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Engineered weathering process could mitigate global warming
Date:11/7/2007

CAMBRIDGE, Mass., Nov. 7, 2007 -- Researchers at Harvard University and Pennsylvania State University have invented a technology, inspired by nature, to reduce the accumulation of atmospheric carbon dioxide (CO2) caused by human emissions.

By electrochemically removing hydrochloric acid from the ocean and then neutralizing the acid by reaction with silicate (volcanic) rocks, the researchers say they can accelerate natural chemical weathering, permanently transferring CO2 from the atmosphere to the ocean. Unlike other ocean sequestration processes, the new technology does not further acidify the ocean and may be beneficial to coral reefs.

The innovative approach to tackling climate change is reported in the Nov. 7 issue of the journal Environmental Science and Technology by Kurt Zenz House, a Ph.D. candidate in Harvard's Department of Earth and Planetary Sciences; Christopher H. House, associate professor of geosciences at Pennsylvania State University; Daniel P. Schrag, professor of earth and planetary sciences in Harvard's Faculty of Arts and Sciences, professor of environmental science and engineering in Harvard's School of Engineering and Applied Sciences, and director of the Harvard University Center for the Environment; and Michael J. Aziz, Gordon McKay Professor of Materials Science in Harvard's School of Engineering and Applied Sciences.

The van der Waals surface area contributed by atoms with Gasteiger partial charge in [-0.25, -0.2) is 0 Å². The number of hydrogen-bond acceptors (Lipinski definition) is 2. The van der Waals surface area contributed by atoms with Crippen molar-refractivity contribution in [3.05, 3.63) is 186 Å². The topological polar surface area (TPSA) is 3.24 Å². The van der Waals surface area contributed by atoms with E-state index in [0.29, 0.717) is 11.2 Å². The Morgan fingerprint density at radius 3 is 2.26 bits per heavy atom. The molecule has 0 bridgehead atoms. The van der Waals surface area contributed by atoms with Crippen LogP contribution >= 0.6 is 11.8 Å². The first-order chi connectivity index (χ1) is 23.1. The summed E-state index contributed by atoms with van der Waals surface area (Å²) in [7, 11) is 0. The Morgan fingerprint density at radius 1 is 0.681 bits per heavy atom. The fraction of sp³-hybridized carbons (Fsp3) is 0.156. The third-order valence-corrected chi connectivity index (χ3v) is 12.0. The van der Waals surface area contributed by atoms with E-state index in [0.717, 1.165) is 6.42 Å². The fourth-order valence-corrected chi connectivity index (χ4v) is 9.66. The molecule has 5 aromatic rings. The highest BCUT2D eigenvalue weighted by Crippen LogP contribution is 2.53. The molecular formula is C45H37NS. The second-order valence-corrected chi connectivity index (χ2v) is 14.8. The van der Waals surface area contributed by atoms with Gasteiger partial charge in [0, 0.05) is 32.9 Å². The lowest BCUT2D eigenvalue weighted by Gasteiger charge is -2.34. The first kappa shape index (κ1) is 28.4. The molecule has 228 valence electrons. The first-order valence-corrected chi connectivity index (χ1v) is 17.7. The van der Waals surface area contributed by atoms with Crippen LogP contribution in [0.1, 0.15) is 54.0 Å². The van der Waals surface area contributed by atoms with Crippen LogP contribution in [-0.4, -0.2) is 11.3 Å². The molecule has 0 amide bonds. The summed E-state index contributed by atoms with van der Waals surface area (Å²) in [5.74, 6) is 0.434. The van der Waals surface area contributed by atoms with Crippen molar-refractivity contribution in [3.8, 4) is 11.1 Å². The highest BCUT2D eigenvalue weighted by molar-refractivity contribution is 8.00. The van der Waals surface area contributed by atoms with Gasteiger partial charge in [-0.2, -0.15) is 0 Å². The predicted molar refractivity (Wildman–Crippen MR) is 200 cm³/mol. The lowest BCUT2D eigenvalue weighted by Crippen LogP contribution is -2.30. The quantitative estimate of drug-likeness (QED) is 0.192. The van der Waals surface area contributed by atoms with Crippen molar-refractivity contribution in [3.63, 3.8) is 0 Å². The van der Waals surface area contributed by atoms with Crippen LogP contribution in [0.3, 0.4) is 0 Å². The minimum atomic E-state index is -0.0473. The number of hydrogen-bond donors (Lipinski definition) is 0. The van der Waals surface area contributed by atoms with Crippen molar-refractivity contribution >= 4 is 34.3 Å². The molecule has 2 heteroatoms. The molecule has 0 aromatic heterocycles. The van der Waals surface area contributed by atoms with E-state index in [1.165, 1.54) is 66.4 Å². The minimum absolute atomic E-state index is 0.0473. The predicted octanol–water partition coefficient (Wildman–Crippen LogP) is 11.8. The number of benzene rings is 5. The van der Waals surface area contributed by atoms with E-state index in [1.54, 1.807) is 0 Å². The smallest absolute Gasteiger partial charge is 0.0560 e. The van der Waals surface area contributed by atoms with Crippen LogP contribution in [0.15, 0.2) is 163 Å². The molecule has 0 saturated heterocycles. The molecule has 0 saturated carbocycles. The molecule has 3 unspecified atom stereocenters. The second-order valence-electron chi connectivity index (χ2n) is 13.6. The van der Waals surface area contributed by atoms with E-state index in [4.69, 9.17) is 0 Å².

"The technology involves selectively removing acid from the ocean in a way that might enable us to turn back the clock on global warming -- removing CO2 directly from the atmosphere while simultaneously limiting the rate at which man-made CO2 emissions are acidifying the ocean," Kurt Zenz House says. "Essentially, our technology dramatically accelerates a cleaning process that Nature herself uses for greenhouse gas accumulation."

In natural silicate weathering, atmospheric carbon dioxide dissolves into fresh water, forming a weak carbonic a
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Contact: Steve Bradt
steve_bradt@harvard.edu
617-496-8070
Harvard University
Source:Eurekalert

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